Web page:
It's Worked Out Well
The Scotsman Nov 16, 2003
IN DECANTING his family to Merseyside on leaving his homeland 10 weeks
ago, James McFadden has not been left pining for creature comforts. The
cretinous comments are what he has missed by moving to Everton from Motherwell.
When donning the colours of the Lanarkshire club, opposition supporters
were merciless with this mercurial performer. Maybe they took exception
to McFadden being the "next big thing" by repute or simply his
indie rock-star look; maybe they couldn’t cope with the verve of
his off-the-cuff play wedded to volatility associated with going off the
Whatever, being singled out for treatment has not gone on in his games
for the Goodison Park club. "I quite liked the abuse," the 20-year-old
player says. "Away fans now probably look at me and say: ‘Who
is that playing?’ That doesn’t bother me, but when I was in
Scotland the banter was good. I could ram it down their throats with a
couple of goals."
Anyone who cultivates an odd little ponytail and has been known to colour
his barnet with a red tramline does not crave anonymity. It is only a
month since he was headline news here because of a contretemps with a
steward who would not allow him to pass his Scotland shirt to a Hampden
supporter in a wheelchair after victory over Lithuania had secured a play-off
And McFadden will never be allowed to forget his face being splattered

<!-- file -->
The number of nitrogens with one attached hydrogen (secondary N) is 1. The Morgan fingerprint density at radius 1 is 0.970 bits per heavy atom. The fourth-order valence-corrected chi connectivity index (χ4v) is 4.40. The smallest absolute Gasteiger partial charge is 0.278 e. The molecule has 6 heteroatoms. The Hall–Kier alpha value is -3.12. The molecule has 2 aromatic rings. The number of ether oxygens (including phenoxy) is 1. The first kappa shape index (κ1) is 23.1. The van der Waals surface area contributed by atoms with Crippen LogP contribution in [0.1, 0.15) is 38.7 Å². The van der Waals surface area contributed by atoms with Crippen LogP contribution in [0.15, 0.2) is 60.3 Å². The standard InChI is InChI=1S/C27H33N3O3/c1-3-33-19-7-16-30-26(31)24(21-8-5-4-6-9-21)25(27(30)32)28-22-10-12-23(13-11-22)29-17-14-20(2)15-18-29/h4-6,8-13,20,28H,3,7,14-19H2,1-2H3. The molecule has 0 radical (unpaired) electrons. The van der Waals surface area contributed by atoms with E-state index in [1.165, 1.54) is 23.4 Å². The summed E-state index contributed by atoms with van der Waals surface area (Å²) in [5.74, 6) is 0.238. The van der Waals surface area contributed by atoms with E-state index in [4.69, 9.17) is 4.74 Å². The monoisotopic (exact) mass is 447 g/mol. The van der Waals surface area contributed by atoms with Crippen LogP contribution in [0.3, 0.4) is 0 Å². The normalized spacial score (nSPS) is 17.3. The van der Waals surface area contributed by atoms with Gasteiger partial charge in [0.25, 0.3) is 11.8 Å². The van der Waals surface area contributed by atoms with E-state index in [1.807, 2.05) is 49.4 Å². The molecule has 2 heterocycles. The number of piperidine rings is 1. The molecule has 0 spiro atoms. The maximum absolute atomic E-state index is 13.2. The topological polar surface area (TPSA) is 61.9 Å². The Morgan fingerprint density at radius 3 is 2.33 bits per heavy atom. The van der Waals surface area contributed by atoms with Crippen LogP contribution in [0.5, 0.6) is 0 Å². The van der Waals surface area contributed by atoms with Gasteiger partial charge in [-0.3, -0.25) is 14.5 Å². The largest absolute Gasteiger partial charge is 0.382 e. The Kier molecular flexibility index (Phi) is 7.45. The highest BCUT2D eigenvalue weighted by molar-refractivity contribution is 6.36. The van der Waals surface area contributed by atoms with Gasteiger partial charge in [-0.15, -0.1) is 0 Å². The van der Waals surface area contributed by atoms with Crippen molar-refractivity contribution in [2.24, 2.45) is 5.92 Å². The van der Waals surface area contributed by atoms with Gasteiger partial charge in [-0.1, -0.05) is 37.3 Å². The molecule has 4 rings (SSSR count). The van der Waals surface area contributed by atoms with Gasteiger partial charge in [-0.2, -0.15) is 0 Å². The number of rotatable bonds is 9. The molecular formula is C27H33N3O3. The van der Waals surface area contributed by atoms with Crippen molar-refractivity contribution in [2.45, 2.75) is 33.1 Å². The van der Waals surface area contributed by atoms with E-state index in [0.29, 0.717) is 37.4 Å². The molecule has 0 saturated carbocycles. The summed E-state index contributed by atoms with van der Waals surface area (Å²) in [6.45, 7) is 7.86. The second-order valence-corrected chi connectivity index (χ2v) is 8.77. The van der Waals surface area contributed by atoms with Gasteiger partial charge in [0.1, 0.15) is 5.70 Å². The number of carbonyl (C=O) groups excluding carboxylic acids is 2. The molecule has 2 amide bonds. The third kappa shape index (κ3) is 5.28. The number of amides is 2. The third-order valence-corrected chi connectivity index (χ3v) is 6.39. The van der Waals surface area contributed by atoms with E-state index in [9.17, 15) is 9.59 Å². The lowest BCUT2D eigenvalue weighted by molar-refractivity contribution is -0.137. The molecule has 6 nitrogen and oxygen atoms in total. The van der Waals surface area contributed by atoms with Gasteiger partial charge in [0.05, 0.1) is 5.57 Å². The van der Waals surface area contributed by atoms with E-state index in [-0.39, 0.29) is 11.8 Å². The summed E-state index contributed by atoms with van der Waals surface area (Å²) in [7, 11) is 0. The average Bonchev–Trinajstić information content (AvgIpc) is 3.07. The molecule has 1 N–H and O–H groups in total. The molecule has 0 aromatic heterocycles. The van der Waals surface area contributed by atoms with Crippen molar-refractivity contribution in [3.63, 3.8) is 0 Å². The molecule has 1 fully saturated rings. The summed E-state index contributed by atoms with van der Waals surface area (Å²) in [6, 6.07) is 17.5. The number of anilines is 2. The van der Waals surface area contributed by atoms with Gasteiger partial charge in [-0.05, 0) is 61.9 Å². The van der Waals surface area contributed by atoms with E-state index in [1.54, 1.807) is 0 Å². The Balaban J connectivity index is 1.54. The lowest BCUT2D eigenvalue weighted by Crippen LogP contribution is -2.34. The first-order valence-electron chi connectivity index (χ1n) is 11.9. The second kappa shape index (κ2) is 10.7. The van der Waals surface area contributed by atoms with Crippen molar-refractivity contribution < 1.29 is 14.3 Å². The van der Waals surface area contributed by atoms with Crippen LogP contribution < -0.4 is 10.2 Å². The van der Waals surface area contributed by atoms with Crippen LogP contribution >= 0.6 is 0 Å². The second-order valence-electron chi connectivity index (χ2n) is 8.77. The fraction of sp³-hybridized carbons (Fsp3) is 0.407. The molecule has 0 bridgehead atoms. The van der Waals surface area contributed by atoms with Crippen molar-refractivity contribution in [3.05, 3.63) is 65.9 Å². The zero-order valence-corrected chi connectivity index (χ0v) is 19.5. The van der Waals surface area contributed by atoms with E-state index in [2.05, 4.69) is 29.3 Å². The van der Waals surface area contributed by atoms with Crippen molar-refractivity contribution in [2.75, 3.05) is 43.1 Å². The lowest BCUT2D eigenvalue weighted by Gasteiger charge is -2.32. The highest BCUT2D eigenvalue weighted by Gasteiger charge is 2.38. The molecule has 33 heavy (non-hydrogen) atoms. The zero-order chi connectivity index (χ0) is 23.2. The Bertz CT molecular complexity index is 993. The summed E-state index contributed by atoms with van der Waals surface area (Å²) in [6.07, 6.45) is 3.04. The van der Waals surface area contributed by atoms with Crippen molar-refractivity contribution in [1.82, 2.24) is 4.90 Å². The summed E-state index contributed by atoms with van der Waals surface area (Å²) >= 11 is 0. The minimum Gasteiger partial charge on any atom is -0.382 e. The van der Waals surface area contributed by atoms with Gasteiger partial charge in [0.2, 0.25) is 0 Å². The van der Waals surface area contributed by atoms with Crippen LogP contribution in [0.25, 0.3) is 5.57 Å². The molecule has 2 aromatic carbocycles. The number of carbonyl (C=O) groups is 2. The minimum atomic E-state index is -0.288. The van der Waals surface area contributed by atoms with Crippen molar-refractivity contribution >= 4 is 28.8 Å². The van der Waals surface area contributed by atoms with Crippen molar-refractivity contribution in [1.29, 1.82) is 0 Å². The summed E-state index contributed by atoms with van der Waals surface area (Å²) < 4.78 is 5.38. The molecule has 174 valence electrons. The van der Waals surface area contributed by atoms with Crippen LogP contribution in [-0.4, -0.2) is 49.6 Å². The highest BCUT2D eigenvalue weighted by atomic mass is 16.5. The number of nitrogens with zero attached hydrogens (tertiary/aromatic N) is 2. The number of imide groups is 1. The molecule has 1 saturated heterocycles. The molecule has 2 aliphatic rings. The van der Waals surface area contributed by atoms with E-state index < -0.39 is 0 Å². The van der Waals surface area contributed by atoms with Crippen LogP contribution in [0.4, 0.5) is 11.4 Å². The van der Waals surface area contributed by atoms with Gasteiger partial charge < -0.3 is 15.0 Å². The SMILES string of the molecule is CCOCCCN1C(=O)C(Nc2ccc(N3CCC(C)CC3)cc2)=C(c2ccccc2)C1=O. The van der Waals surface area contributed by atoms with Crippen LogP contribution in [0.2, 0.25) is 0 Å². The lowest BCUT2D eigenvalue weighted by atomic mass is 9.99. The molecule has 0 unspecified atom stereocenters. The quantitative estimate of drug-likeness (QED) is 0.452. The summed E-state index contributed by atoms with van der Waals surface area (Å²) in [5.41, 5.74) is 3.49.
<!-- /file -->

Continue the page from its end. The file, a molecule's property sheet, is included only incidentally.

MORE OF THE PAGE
across tabloid front pages for oversleeping and missing the flight home
from Scotland’s trip to Hong Kong in the summer of 2002. Indeed, so
major has become McFadden’s celebrity in Scotland that he continues
to be mentioned in dispatches merely for no longer being at Motherwell.
The club’s fortunes were considered to be inextricably entwined with
those of their, supposedly, one stellar performer. But in occupying fourth
place in the Premierleague in the postMcFadden era, Terry Butcher’s
young side are purring without the player thought to make them tick.
In all, McFadden contributed to three away league wins in his entire
time in Lanarkshire. Over the past eight weeks, Motherwell have racked
up four, and this form is considered a triumph of positive thinking, drawn
out of the players in sessions with sports psychologist Tom Lucas. And
a measure of the contribution made by Stephen Pearson.
Celtic and a host of English Premiership clubs are chasing the midfielder’s
signature, but McFadden, who maintains that Pearson would do well in England,
believes talent was destined to bubble up and be creamed off at Fir Park,
irrespective of his departure.
"Stephen’s not just getting the limelight because I’m
away and there is no-one else there. He’s getting it because he’s
playing well. He deserves everything he’s getting because he was
putting in the performances last year. At the same time, there are other
players there who are doing well and not getting the praise. But I’m
sure once Stephen goes someone else will get it. I believe there are a
few at Motherwell that can go on.
"Stevie Hammell is definitely one of these. He started the season
well when I was there. He’s not getting much praise but, just reading
reports and speaking to some players, every week he is playing well."
Hammell is far from exceptional: Stephen Craigan, David Clarkson, Steven
Craig and Keith Lasley are reported to be benefiting from having energies
focused by the expertise of Lucas. McFadden is not surprised that playing
to their strengths has made the year-older-and-wiser Fir Parkers an altogether